GREENSBORO — Guilford County has asked a court to dismiss a lawsuit’s claims against the county and two paramedics in a case where a Greensboro man died while in police custody.
The county said in a brief filed Monday that the paramedics were responding as they should under intense pressure.
Marcus Deon Smith died last Sept. 8 after police restrained him with a RIPP-hobble device, binding his hands to his feet behind him.
A federal lawsuit was filed in April on behalf of Smith’s parents against the city of Greensboro, eight Greensboro police officers, Guilford County and two Guilford County paramedics. It claims the police caused his death and the paramedics “failed to promptly attend to his serious medical needs.”
In its brief filed in U.S. District Court for the Middle District, the county attorney’s office said that the lawsuit does not adequately show that the county or the paramedics violated Smith’s Constitutional rights under the 14th Amendment, which says the government cannot deprive a person of his life without due process under the law.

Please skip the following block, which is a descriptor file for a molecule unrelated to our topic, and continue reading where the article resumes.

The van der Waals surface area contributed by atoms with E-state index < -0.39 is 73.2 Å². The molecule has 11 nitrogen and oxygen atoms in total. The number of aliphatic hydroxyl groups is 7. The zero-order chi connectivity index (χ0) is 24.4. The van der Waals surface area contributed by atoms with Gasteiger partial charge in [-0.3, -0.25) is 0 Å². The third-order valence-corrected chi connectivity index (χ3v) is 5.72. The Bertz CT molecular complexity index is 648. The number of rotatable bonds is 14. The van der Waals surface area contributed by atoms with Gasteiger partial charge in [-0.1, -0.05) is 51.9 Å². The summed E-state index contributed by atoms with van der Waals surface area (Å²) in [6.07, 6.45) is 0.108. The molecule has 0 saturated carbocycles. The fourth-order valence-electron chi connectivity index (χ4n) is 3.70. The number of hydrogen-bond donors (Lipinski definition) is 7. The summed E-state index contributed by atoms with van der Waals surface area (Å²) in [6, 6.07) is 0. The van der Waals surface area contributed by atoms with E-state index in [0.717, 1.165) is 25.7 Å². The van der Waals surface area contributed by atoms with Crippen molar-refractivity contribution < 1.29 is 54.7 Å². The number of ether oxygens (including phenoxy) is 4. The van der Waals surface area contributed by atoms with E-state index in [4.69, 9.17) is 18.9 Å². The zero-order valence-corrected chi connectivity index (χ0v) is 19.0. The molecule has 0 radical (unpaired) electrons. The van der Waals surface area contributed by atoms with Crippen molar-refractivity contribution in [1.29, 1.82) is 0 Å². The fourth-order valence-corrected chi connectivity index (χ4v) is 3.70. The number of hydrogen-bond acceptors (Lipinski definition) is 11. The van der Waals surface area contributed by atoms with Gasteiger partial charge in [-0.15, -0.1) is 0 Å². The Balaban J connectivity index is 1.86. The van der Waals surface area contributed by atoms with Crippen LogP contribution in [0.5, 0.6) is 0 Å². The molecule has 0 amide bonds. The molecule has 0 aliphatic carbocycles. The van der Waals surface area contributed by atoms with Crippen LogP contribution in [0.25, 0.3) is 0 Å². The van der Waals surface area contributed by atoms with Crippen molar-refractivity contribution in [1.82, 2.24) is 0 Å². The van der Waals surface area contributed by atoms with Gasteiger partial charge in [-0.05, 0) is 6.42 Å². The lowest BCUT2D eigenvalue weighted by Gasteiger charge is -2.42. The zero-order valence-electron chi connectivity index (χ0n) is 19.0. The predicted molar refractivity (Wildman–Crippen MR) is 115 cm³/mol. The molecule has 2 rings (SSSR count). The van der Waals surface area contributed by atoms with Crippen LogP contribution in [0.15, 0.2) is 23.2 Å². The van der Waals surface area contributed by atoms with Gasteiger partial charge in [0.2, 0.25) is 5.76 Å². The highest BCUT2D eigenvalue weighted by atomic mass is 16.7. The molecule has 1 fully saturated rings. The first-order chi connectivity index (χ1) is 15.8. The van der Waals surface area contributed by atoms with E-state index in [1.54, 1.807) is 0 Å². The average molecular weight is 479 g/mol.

The Smith lawsuit claims that the paramedics did not act with urgency when they arrived to find the restrained Smith lying face-down and unresponsive on the street with police surrounding him.
The county’s brief says the paramedics were under pressure to make big decisions quickly and that what appears to be two minutes of inactivity, shown in a police video, was when the paramedics were trying to determine how to treat Smith while the police were still in charge of the situation.
“The urgency and magnitude of the decision-making immediately cast upon the Paramedics cannot be overstated,” the brief filed by the county says.
The brief says that the paramedics were facing a complicated series of decisions and at no time did they act with “deliberate indifference” under the law and should not be a part of the lawsuit.